The end of the beginning
Are you having an Epiphany bonfire? Then your tradition goes deep. The January 6 church festival is about elementals: light, water, incarnation.
Street lights and Christmas displays mask our darkness. “We have lost a sense of how deep that darkness is,” says Benjamin M. Stewart, who teaches worship at Lutheran School of Theology in Chicago. Bonfires lit medieval Epiphany nights, he says, to celebrate returning light.
Epiphany came first, by the way. “Epiphany antedates Christmas,” notes Paul Westermeyer, who teaches church music at Luther Seminary, St. Paul. “It was a more important festival.”
Indeed, in Eastern traditions, Epiphany is still co-equal with Christmas and even Easter. “We go to church in the evening and have a a major liturgical service,” says Lois Farag, an Egyptian Coptic Orthodox Christian who teaches early church history at Luther Seminary.
Epiphany, she adds, marks the Baptism of Christ and the revelation of the Trinity. Says Farag: “I think that’s important.”
Naked in church
In the Old Testament, we look for theophany — God sightings. Abraham welcomes three strangers and receives the promise of a child. Jacob wrestles with — an angel? Or with God? Moses sees a burning bush. The being in the bush says: “I am that I am.”
Theophany is all quite mysterious. But in the New Testament, we get something else entirely: Epiphany — God here and now among us, as in the epicenter of an earthquake.
That makes Epiphany overwhelming. It is when we do what Christ’s followers have no choice but to do: figure out who Jesus is.
What happened at the Jordan River was an early clue, and baptism still matters deeply — but now the logistics preoccupy us. How do we get there? Where do we stay? Who holds the baby?
During one baptism, this writer had charge of the just-turned-three big brother of the soon-to-be-baptized baby. He was a little active, so I took him to the play room, where he didn’t quite make it to the toilet in time. And I had no replacement diaper.
I cleaned him up as his sister’s baptism neared. What should I do? Take him into church half-naked? Thank goodness for text messaging. A diaper from the front pew arrived just in time.
In the Old Testament, we look for theophany — God sightings. But in the New Testament, we get something else entirely: Epiphany — God here and now among us.
So I have a beginning understanding about the urgency of baptism, incarnation, and Epiphany. A baby? For heaven’s sake, what baby isn’t a miracle? And yet, this Christmas baby — dare God take human form? Some of our Muslim friends regard such an idea as blasphemous.
The aged Simeon, just and devout, had no uncertainties as he cradled the infant Christ: “Lord,” prays Simeon, “now lettest thou thy servant depart in peace, according to thy word: For mine eyes have seen thy salvation, which thou hast prepared before the face of all people.”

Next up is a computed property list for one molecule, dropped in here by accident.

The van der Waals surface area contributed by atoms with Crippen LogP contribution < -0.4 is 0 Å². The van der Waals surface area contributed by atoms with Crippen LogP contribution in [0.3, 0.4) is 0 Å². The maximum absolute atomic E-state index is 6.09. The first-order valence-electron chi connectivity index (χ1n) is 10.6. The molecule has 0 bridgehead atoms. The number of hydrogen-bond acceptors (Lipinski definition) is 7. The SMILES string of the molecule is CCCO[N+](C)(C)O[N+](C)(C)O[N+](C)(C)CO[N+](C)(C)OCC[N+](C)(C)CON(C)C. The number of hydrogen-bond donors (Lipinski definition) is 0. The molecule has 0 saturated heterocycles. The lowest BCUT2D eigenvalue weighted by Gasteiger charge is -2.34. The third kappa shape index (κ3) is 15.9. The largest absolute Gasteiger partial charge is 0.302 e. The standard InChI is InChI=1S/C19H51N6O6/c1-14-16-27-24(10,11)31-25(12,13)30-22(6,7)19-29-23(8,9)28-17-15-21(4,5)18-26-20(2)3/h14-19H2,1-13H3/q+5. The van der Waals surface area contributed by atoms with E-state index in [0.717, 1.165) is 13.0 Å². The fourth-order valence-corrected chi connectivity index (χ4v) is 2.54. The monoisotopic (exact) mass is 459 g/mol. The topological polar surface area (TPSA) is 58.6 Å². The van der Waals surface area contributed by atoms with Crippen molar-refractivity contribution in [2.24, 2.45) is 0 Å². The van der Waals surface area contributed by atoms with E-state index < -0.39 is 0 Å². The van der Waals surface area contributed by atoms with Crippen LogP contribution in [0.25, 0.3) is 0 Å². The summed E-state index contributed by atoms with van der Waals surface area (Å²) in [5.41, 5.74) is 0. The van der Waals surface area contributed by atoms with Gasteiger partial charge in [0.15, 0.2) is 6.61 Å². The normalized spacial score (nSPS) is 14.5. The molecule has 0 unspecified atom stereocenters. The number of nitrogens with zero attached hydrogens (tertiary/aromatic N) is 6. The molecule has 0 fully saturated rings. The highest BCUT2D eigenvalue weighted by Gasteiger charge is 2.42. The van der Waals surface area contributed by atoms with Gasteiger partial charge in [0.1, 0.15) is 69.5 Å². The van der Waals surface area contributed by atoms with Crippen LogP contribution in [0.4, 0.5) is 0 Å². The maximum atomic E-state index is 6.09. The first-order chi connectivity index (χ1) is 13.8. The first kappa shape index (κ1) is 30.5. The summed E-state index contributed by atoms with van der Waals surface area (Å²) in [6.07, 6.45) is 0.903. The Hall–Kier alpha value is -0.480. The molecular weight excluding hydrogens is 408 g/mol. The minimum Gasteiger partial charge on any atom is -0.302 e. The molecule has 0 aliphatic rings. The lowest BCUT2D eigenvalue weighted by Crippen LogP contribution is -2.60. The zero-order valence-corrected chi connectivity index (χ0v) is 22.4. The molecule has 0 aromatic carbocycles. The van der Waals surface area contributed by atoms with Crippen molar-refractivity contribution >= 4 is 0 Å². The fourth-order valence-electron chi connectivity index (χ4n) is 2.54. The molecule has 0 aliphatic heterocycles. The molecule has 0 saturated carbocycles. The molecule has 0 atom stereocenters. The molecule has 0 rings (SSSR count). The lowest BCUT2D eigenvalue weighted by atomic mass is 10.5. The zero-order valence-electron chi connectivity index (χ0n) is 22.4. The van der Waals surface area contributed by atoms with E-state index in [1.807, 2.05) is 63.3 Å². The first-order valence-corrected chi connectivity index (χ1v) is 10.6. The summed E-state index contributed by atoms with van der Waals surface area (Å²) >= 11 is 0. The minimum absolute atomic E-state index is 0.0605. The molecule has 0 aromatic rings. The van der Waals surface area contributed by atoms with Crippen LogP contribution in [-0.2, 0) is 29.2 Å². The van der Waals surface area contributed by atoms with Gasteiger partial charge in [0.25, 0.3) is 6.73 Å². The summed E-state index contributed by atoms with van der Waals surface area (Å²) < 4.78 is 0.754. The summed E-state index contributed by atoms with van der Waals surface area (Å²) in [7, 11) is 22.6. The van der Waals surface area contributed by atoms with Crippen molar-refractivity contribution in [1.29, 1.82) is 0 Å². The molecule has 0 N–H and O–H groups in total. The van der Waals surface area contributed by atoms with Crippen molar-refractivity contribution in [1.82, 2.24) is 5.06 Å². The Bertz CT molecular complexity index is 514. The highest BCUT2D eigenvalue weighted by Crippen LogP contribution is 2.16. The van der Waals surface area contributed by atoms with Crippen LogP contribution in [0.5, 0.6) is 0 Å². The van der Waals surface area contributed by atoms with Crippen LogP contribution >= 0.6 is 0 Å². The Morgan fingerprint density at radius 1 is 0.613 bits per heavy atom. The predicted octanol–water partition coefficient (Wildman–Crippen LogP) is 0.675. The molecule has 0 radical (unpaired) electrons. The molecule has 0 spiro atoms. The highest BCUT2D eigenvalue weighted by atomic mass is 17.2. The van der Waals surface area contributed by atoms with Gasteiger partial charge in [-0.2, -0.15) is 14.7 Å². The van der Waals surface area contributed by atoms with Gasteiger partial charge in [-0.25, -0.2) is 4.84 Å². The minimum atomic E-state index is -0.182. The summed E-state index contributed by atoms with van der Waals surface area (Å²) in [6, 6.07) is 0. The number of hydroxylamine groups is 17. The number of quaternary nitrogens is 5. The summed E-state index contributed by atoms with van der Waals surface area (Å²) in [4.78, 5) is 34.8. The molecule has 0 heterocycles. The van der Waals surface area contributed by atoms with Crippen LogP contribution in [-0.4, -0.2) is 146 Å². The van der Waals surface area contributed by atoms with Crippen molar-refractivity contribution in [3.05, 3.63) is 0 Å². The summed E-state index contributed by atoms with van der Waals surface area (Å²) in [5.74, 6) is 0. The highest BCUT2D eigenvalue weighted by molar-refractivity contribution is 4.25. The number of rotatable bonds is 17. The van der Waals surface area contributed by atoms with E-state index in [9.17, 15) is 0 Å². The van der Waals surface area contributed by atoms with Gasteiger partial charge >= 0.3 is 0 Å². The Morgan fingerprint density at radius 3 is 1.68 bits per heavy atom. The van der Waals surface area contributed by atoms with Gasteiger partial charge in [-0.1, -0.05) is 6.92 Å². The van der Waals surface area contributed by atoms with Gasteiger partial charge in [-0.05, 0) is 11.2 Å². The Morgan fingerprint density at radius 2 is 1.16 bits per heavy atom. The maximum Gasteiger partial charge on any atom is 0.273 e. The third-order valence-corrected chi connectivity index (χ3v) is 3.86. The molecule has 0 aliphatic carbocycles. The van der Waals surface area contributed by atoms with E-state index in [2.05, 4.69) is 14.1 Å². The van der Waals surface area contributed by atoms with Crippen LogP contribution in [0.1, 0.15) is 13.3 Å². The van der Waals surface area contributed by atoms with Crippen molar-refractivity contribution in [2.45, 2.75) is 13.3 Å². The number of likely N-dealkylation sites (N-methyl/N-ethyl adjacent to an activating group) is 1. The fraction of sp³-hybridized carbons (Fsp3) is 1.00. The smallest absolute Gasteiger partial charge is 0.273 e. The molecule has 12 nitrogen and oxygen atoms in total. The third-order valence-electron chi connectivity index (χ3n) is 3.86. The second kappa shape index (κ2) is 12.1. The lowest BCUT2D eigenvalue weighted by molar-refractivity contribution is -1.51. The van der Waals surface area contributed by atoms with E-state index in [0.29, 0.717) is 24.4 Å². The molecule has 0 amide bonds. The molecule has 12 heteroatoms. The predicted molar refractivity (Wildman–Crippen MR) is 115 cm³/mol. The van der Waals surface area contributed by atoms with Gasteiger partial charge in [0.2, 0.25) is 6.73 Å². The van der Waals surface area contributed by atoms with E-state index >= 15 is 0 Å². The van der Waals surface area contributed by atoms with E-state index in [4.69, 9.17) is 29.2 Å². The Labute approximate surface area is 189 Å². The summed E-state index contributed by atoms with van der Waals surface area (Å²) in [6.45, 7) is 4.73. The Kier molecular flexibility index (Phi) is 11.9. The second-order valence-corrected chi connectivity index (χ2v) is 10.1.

The widow Anna, a prophetess about 84 years old who “departed not from the temple but served God with fastings and prayers night and day” came in just then, according to Luke 2, and “gave thanks likewise unto the Lord, and spake of Him to all of them that looked for redemption in Jerusalem.”
Our own Epiphany observance leads us to a desert stream. Baptism then was also about logistics. In wintry Minnesota, it’s too much snow, not too little water. But where John preached, water was and still is life.
Once near Jericho, in overpowering desert heat, I saw a veiled woman beside the road, waving an empty plastic water bottle. I had two full bottles in my air-conditioned rental car. I was only a few minutes from Jerusalem.
Those were dangerous times, but I still regret not stopping. God forgive my choice. It was only a day’s walk from where the Good Samaritan would have done his brave work, and also just a day’s walk from where John baptized.
All Jerusalem, says Mark 1, walked a day or more to hear this John, clad in skins and living in the wilderness like the great prophet Elijah. John preached as Elijah did: Turn back to the true God.
Soon someone came for John’s baptism in this shallow stream, now scarcely more than a Minnesota creek, dividing the wary nations Jordan and Israel.
Back here in Minnesota — just in time — light returns. Here as everywhere, we constantly soil ourselves by what we have done and what we have left undone. We need help getting clean. Epiphany brings some urgency.
If you decide to have that bonfire, check with local fire officials to be sure it’s legal. Look out for overhead power lines. And then — bask in the light.
Tags: Anna, Baptism of Christ, Benjamin M. Stewart, Coptic Orthodox Christian, Epiphany, incarnation, Lois Farag, Luke 2, Luther Seminary, Lutheran School of Theology in Chicago, Mark 1, Old Testament, Paul Westermeyer, Simeon, theophany, Trinity